Example of the Impact of a Statewide Fixed Clock. The benefits of a statewide fixed clock can be seen in a simple example. Consider the case of a childless individual who was employed and not receiving food stamps when the three-month cut-off took effect in December 1996 and who continued to work without receiving food stamps until being laid off more than two years later in April 1999. If she applied on May 1, 1999, she would exhaust her three months of eligibility at the end of July 1999.

Under either a rolling clock or an individualized fixed clock, she would not be eligible again until May 2002 - some 33 months after exhausting her initial three months of eligibility - unless she requalified by working at least half-time for a month. (Even if she did requalify by working for a month, she could receive only an additional three months of food stamps after she again lost her job and then could not get food stamps again until May 2002 unless she became exempt.)

If, on the other hand, her state established a new statewide fixed clock beginning on December 1, 1999, she would become eligible for a new three months of food stamps on that date. Thus, if she reapplied on July 1, 2000, she could receive food stamps for July, August and September even though less than a year had elapsed since she last received benefits. (In addition, if her eligibility worker failed to record that the food stamps she received from May through July of 1999 counted against the three-month time limit, that mistake could no longer lead to a QC error after December 1, 1999.)

Example of Permissible Spells of Participation Using a Statewide Fixed Clock
1996 Dec. 1996
1997 Jan. Feb. March April May June July Aug. Sept. Oct. Nov. Dec. 1997
1998 Jan. Feb. March April May June July Aug. Sept. Oct. Nov. Dec. 1998
1999 Jan. Feb. March April May June July Aug. Sept. Oct. Nov.   1999
1999   Dec. 1999
2000 Jan. Feb. March April May June July Aug. Sept. Oct. Nov. Dec. 2000
2001 Jan. Feb. March April May June July Aug. Sept. Oct. Nov. Dec. 2001
2002 Jan. Feb. March April May June July Aug. Sept. Oct. Nov.   2002
2002   Dec. 2002
2003 Jan. Feb. March April May June July Aug. Sept. Oct. Nov. Dec. 2003

SUBJECT: Tracking the 36-month period for Able Bodied Adults without Dependents

TO: All Regional Directors

Food Stamp Program

As you know, Section 6(o) of the Food Stamp Act of 1977 (the Act), as amended by Section 824 of the Personal Responsibility and Work Opportunity Reconciliation Act of 1996, limits all able-bodied adults without dependents (ABAWDs) age 18 through 50 to 3 months of participation in the Food Stamp Program during any 36-month period unless they are employed or are participating in one of the work programs specified in the Act. When this provision was due to be implemented in November 1996, we gave State agencies maximum flexibility to measure and track these two time periods. State agencies made their choices and designed their systems accordingly. It has recently come to our attention that many State agencies would like to change the way they track the 36-month period. This memo therefore, reiterates the basic concept of the 36-month period, restates the ways in which State agencies may track the 36-month period, and confirms that State agencies may change the way they track it.

The 36-month period is a background against which an ABAWD's 3-months of participation are measured. It is a continuous period, it does not start and stop. There are two basic ways a State agency could measure or track the 36-month period: as a "fixed" or a "rolling" period. A fixed period has a definite start and stop date; it starts on a given date, runs continuously for 3-years, stops exactly 3-years later, and then a new fixed 3-year period starts. Under a fixed period approach, when a new 36-month period starts, a participant's slate is "wiped clean," and he or she can be eligible for another 3-months of participation without fulfilling the work requirement. A rolling period does not have definite start or stop dates. Using a rolling period, the eligibility worker always "looks back" 3-years from the date of application and keeps looking back 3-years each ensuing month.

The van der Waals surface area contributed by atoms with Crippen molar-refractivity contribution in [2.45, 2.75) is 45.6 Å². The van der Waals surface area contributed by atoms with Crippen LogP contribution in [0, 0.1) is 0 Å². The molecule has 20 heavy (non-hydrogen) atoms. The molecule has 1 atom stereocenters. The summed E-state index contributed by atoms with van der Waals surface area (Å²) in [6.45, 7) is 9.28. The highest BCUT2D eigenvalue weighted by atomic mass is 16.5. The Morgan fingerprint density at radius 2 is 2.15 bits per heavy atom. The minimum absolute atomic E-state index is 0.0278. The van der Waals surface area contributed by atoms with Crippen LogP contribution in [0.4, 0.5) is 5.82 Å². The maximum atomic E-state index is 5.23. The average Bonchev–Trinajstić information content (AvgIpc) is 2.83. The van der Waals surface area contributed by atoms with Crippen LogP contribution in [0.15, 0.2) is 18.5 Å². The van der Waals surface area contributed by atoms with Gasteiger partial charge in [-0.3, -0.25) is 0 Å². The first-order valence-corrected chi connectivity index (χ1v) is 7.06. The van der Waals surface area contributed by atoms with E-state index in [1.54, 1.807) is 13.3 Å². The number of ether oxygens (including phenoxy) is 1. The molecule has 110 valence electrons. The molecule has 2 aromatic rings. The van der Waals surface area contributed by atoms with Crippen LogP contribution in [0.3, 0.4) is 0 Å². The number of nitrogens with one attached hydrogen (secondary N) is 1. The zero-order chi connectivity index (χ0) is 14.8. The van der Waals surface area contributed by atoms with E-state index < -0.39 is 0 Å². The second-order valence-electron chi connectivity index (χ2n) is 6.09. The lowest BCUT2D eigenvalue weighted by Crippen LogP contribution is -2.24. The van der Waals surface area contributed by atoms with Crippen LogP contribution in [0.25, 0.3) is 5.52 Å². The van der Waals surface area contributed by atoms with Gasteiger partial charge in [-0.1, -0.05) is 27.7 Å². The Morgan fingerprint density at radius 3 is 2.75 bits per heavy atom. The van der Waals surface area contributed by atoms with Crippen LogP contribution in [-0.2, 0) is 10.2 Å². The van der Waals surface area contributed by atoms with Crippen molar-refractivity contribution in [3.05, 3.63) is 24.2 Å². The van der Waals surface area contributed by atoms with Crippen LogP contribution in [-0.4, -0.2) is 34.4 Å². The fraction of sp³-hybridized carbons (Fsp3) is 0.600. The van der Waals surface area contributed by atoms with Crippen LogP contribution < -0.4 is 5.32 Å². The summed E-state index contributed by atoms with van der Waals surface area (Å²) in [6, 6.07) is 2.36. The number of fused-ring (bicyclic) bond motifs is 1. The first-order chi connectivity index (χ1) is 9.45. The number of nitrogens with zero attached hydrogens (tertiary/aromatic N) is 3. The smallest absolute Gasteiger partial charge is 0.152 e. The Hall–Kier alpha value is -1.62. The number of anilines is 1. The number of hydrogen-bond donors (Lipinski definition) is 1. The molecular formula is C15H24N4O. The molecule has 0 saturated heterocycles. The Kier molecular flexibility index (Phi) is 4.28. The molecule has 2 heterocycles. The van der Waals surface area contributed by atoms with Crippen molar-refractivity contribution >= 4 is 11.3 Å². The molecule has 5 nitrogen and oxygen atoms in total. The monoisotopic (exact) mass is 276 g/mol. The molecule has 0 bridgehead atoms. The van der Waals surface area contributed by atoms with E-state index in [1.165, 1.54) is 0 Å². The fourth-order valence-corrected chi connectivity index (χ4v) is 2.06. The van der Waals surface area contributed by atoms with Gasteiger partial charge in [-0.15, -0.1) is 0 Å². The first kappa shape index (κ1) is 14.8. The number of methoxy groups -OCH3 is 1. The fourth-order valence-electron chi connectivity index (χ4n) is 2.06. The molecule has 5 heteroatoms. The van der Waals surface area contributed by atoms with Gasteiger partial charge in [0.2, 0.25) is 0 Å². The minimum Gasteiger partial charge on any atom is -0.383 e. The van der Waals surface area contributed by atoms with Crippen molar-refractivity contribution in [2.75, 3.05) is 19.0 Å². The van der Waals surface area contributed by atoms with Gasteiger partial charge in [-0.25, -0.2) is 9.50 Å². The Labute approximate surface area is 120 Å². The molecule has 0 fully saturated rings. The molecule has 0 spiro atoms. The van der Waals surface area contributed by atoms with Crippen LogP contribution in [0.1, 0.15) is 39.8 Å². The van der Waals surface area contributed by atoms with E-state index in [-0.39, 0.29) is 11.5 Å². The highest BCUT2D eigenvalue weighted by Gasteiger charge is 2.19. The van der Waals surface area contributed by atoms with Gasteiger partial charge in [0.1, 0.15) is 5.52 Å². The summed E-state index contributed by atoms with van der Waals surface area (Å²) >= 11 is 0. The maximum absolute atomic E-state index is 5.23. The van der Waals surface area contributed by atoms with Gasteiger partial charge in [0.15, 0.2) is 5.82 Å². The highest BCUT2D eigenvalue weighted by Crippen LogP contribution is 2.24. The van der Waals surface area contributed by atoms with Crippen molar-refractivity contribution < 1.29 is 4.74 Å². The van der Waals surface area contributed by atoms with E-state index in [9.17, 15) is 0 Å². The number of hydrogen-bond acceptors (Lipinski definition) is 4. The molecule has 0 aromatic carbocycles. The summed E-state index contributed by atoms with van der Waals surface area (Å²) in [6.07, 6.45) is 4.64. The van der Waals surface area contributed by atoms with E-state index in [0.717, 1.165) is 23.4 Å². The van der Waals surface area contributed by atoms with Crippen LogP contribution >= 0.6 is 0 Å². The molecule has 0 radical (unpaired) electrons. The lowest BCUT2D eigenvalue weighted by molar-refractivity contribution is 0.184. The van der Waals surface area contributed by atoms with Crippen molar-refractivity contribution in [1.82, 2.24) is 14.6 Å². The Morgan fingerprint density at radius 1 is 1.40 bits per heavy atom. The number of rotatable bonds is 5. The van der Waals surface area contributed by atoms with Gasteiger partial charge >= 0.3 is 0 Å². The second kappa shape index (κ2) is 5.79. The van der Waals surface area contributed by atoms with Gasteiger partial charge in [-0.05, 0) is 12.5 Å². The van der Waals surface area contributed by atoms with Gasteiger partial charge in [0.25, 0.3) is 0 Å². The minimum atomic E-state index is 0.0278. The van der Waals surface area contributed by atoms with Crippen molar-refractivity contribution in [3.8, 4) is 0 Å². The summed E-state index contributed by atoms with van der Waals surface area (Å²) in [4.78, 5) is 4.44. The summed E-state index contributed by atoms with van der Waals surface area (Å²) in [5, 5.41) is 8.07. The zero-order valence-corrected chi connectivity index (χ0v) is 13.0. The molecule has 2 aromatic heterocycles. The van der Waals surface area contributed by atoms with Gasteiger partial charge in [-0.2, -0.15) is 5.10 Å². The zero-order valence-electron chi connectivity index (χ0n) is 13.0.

There are two ways to use a fixed period - for the individual or for the entire caseload. Most State agencies decided to use a fixed 36-month period for each individual, starting the "clock" either at application or when the recipient's exemption was up. Some State agencies decided to use a fixed 36-month period for the entire caseload, starting the clock on December 1, 1996, and ending it on November 30, 1999.

Some State agencies have expressed interest in switching from a rolling period or an individually based 36-month period to a fixed 36-month period for the entire caseload. State agencies may do this. Since most State agencies implemented the provision starting December 1, 1996, the first fixed 36-month period for the entire caseload would have begun on that date and would be scheduled to end on November 30, 1999. The second 36-month period would begin on December 1, 1999. Therefore, if State agencies are considering switching to this method of tracking the 36-month period, December 1, 1999, is the most opportune time to do so as it will have little or no impact on either the State agency or the recipient.

We urge you to discuss this issue with your State agencies and work with them if need be to determine the most appropriate way to track this time period.

Arthur T. Foley


Program Development Division

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1. FNS, USDA, Tracking the 36-Month Period for Able Bodied Adults Without Dependents (Sept. 1, 1999) (attached); 64 Fed. Reg. 70920, 70939-40 (Dec. 17, 1999).